His ancestors were court musicians and used to play in Naqqar khana in the princely states of Bhojpur, now in Bihar state. His father was a shehnai player in the court of Maharaja Keshav Prasad Singh of Dumraon Estate, now in Bihar.
Despite his fame, Khan’s lifestyle retained its old world Benares charm. His chief mode of transport was the cycle rickshaw. A man of tenderness, he believed in remaining private, and that musicians are supposed to be heard and not seen.
He was a pious Shi’a Muslim and also, like many Indian musicians regardless of creed, a devotee of Mother Saraswati. He often played at various temples and on the banks of the river Ganga in Varanasi, besides playing outside the famous Vishwanath temple in Varanasi. He received his training under his uncle, the late Ali Baksh ‘Vilayatu’, a shehnai player attached to Varanasi’s Vishwanath Temple.
Khan was perhaps single handedly responsible for making the shehnai a famous classical instrument. He brought the shehnai to the center stage of Indian music with his concert in the Calcutta All India Music Conference in 1937. He was credited with having almost monopoly over the instrument as he and the shehnai are almost synonyms.
Khan is one of the finest musicians in post-independent Indian Classical music and one of the best examples of hindu-muslim unity in India.
His concept of music was very beautiful and his vision, superb. He once said, “Even if the world ends, the music will still survive” and he often said, “Music has no caste”. He has played in Bangladesh, Afghanistan, Europe, Iraq, Iran, Canada, West Africa, USA, USSR, Japan, Hong Kong almost every capital city across the world.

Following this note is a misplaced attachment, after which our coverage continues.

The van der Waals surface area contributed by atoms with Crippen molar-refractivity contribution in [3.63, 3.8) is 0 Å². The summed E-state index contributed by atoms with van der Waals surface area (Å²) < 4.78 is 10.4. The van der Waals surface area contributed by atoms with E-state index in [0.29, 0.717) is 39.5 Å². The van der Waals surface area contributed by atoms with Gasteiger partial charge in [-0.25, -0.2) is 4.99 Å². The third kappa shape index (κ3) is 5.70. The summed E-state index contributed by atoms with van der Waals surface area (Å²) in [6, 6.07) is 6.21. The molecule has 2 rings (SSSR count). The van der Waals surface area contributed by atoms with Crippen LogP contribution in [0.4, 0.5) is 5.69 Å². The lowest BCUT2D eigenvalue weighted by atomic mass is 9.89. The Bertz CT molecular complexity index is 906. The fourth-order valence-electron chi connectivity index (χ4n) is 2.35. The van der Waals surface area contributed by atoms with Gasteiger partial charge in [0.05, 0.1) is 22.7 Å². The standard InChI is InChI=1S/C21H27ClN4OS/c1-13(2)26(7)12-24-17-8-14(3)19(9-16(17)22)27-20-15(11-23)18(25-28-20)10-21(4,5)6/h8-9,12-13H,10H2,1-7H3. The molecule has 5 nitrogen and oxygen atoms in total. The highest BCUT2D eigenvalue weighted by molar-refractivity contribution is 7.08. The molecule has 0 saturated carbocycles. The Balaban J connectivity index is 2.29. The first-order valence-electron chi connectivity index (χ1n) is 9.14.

Khan had the rare honor of performing at Delhi’s Red Fort on the eve of India’s Independence in 1947. He also performed Raga Kafi from the Red Fort on the eve of India’s first Republic Day ceremony, on January 26, 1950. His recital had almost become a cultural part of the Independence Day Celebrations telecast on Doordarshan every year on August 15th. After the Prime Minister’s speech from Lal Qila (Red Fort) in Old Delhi, Doordarshan would broadcast live performance by the shehnai maestro. And this tradition had been going on since the days of Pandit Nehru.
- Bharat Ratna (2001)
- Fellow of Sangeet Natak Akademi (1994).
- Talar Mausiquee from Republic of Iran (1992).
- Padma Vibhushan (1980)
- Padma Bhushan (1968)
- Padma Shri (1961)
- Sangeet Natak Akademi Award (1956)
- Tansen Award by Govt. of Madhya Pradesh.
- Three medals in All India Music Conference, Calcutta (1937)
- “Best Performer” in All India Music Conference, Allahabad (1930)
Bismillah Khan had honorary doctorates from
- Banaras Hindu University
- Visva Bharati University
- Was invited by the then Prime Minister of India Pandit Jawaharlal Nehru to play Shehnai on the first Independence Day (August 15, 1947) in Delhi’s Red Fort.
- Participated in World Exposition in Montreol
- Participated in Cannes Art Festival
- Participated in Osaka Trade Fair
- His 80th birthday was celebrated by World Music Institute in New York
On August 17, 2006, Khan was taken ill and admitted to the Heritage Hospital, Varanasi for treatment. He died after four days on August 21, 2006 due to a cardiac arrest. He was ninety years old. He is survived by five sons, three daughters and a large number of grandchildren and great-grandchildren.
The Government of India declared one day of national mourning on his death. His body was buried at Fatemain burial ground of old Varanasi under a neem tree with 21-gun salute from Indian Army.